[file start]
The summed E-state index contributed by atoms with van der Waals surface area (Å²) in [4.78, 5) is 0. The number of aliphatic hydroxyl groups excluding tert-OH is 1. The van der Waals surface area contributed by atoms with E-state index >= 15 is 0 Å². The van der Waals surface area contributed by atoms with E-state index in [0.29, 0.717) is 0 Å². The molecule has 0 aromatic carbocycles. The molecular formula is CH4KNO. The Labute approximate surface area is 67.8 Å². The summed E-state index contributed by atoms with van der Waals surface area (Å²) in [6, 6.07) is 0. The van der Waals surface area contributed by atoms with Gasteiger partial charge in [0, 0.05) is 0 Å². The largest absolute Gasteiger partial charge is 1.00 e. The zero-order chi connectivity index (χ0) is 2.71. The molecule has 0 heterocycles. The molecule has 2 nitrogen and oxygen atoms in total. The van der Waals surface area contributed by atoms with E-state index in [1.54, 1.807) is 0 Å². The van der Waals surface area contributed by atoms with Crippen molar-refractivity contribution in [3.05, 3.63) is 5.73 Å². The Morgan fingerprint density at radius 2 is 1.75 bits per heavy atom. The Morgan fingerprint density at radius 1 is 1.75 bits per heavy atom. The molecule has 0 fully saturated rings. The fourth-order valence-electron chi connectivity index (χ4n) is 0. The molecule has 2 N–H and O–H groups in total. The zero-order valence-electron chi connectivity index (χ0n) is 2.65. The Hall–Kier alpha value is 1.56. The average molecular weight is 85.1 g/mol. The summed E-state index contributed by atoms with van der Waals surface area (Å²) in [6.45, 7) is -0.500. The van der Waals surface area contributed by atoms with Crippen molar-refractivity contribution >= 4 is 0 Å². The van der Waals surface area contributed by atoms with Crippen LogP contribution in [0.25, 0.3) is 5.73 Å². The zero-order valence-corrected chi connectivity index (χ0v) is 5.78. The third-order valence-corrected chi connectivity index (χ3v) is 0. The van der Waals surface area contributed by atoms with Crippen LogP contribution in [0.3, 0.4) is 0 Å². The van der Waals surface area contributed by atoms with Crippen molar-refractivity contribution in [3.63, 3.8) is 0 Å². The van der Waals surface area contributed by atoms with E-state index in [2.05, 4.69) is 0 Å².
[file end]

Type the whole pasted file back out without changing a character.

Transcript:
The summed E-state index contributed by atoms with van der Waals surface area (Å²) in [4.78, 5) is 0. The number of aliphatic hydroxyl groups excluding tert-OH is 1. The van der Waals surface area contributed by atoms with E-state index >= 15 is 0 Å². The van der Waals surface area contributed by atoms with E-state index in [0.29, 0.717) is 0 Å². The molecule has 0 aromatic carbocycles. The molecular formula is CH4KNO. The Labute approximate surface area is 67.8 Å². The summed E-state index contributed by atoms with van der Waals surface area (Å²) in [6, 6.07) is 0. The van der Waals surface area contributed by atoms with Gasteiger partial charge in [0, 0.05) is 0 Å². The largest absolute Gasteiger partial charge is 1.00 e. The zero-order chi connectivity index (χ0) is 2.71. The molecule has 0 heterocycles. The molecule has 2 nitrogen and oxygen atoms in total. The van der Waals surface area contributed by atoms with E-state index in [1.54, 1.807) is 0 Å². The van der Waals surface area contributed by atoms with Crippen molar-refractivity contribution in [3.05, 3.63) is 5.73 Å². The Morgan fingerprint density at radius 2 is 1.75 bits per heavy atom. The Morgan fingerprint density at radius 1 is 1.75 bits per heavy atom. The molecule has 0 fully saturated rings. The fourth-order valence-electron chi connectivity index (χ4n) is 0. The molecule has 2 N–H and O–H groups in total. The zero-order valence-electron chi connectivity index (χ0n) is 2.65. The Hall–Kier alpha value is 1.56. The average molecular weight is 85.1 g/mol. The summed E-state index contributed by atoms with van der Waals surface area (Å²) in [6.45, 7) is -0.500. The van der Waals surface area contributed by atoms with Crippen molar-refractivity contribution >= 4 is 0 Å². The van der Waals surface area contributed by atoms with Crippen LogP contribution in [0.25, 0.3) is 5.73 Å². The zero-order valence-corrected chi connectivity index (χ0v) is 5.78. The third-order valence-corrected chi connectivity index (χ3v) is 0. The van der Waals surface area contributed by atoms with Crippen LogP contribution in [0.3, 0.4) is 0 Å². The van der Waals surface area contributed by atoms with Crippen molar-refractivity contribution in [3.63, 3.8) is 0 Å². The van der Waals surface area contributed by atoms with E-state index in [2.05, 4.69) is 0 Å².